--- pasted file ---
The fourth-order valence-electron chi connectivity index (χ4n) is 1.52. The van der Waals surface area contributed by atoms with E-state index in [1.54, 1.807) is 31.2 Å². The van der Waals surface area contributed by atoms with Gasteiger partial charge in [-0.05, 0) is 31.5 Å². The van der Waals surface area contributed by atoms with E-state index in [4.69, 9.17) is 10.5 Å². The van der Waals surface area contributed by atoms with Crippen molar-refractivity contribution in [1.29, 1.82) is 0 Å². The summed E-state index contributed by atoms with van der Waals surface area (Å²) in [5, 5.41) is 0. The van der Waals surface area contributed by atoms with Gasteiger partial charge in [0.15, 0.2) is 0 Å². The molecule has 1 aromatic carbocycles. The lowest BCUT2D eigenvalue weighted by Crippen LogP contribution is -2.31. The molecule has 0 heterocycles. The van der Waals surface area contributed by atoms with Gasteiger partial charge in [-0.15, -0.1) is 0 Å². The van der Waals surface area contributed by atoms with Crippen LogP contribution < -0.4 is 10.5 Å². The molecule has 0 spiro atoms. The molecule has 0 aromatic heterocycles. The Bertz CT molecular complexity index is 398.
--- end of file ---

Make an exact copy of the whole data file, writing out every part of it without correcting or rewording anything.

The fourth-order valence-electron chi connectivity index (χ4n) is 1.52. The van der Waals surface area contributed by atoms with E-state index in [1.54, 1.807) is 31.2 Å². The van der Waals surface area contributed by atoms with Gasteiger partial charge in [-0.05, 0) is 31.5 Å². The van der Waals surface area contributed by atoms with E-state index in [4.69, 9.17) is 10.5 Å². The van der Waals surface area contributed by atoms with Crippen molar-refractivity contribution in [1.29, 1.82) is 0 Å². The summed E-state index contributed by atoms with van der Waals surface area (Å²) in [5, 5.41) is 0. The van der Waals surface area contributed by atoms with Gasteiger partial charge in [0.15, 0.2) is 0 Å². The molecule has 1 aromatic carbocycles. The lowest BCUT2D eigenvalue weighted by Crippen LogP contribution is -2.31. The molecule has 0 heterocycles. The van der Waals surface area contributed by atoms with Gasteiger partial charge in [-0.15, -0.1) is 0 Å². The van der Waals surface area contributed by atoms with Crippen LogP contribution < -0.4 is 10.5 Å². The molecule has 0 spiro atoms. The molecule has 0 aromatic heterocycles. The Bertz CT molecular complexity index is 398.